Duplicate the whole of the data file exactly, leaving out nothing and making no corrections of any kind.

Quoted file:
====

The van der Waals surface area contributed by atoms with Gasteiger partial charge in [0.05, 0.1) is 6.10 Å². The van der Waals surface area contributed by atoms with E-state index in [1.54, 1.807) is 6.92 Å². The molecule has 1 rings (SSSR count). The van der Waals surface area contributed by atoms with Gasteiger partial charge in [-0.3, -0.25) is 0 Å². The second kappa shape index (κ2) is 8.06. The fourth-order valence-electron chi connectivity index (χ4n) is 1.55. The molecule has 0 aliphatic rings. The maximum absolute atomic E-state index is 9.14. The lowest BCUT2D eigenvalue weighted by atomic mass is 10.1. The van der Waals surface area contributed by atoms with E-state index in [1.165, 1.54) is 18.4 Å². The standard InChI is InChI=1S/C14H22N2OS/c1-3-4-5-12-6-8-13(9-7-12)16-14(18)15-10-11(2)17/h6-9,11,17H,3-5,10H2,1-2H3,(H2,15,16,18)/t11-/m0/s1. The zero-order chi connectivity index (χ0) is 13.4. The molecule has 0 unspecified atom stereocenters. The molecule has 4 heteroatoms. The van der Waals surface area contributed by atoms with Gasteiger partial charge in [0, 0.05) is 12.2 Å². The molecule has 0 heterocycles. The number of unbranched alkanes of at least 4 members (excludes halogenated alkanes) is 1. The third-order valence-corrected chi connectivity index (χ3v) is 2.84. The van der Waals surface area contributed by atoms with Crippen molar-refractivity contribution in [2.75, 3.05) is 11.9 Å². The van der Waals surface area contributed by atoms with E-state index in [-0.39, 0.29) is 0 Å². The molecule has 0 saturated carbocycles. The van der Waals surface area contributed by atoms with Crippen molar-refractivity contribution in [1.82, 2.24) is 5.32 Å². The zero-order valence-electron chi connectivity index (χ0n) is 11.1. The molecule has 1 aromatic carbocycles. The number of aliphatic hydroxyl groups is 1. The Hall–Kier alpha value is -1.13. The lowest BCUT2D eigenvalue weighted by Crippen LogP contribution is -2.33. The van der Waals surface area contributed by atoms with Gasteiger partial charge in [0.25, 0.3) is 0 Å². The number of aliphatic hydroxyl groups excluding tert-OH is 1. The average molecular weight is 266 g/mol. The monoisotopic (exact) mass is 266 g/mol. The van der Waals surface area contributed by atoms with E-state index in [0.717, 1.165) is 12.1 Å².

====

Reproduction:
The van der Waals surface area contributed by atoms with Gasteiger partial charge in [0.05, 0.1) is 6.10 Å². The van der Waals surface area contributed by atoms with E-state index in [1.54, 1.807) is 6.92 Å². The molecule has 1 rings (SSSR count). The van der Waals surface area contributed by atoms with Gasteiger partial charge in [-0.3, -0.25) is 0 Å². The second kappa shape index (κ2) is 8.06. The fourth-order valence-electron chi connectivity index (χ4n) is 1.55. The molecule has 0 aliphatic rings. The maximum absolute atomic E-state index is 9.14. The lowest BCUT2D eigenvalue weighted by atomic mass is 10.1. The van der Waals surface area contributed by atoms with E-state index in [1.165, 1.54) is 18.4 Å². The standard InChI is InChI=1S/C14H22N2OS/c1-3-4-5-12-6-8-13(9-7-12)16-14(18)15-10-11(2)17/h6-9,11,17H,3-5,10H2,1-2H3,(H2,15,16,18)/t11-/m0/s1. The zero-order chi connectivity index (χ0) is 13.4. The molecule has 0 unspecified atom stereocenters. The molecule has 4 heteroatoms. The van der Waals surface area contributed by atoms with Gasteiger partial charge in [0, 0.05) is 12.2 Å². The molecule has 0 heterocycles. The number of unbranched alkanes of at least 4 members (excludes halogenated alkanes) is 1. The third-order valence-corrected chi connectivity index (χ3v) is 2.84. The van der Waals surface area contributed by atoms with Crippen molar-refractivity contribution in [2.75, 3.05) is 11.9 Å². The van der Waals surface area contributed by atoms with E-state index in [-0.39, 0.29) is 0 Å². The molecule has 0 saturated carbocycles. The van der Waals surface area contributed by atoms with Crippen molar-refractivity contribution in [1.82, 2.24) is 5.32 Å². The zero-order valence-electron chi connectivity index (χ0n) is 11.1. The molecule has 1 aromatic carbocycles. The number of aliphatic hydroxyl groups is 1. The Hall–Kier alpha value is -1.13. The lowest BCUT2D eigenvalue weighted by Crippen LogP contribution is -2.33. The van der Waals surface area contributed by atoms with Gasteiger partial charge in [0.25, 0.3) is 0 Å². The number of aliphatic hydroxyl groups excluding tert-OH is 1. The average molecular weight is 266 g/mol. The monoisotopic (exact) mass is 266 g/mol. The van der Waals surface area contributed by atoms with E-state index in [0.717, 1.165) is 12.1 Å².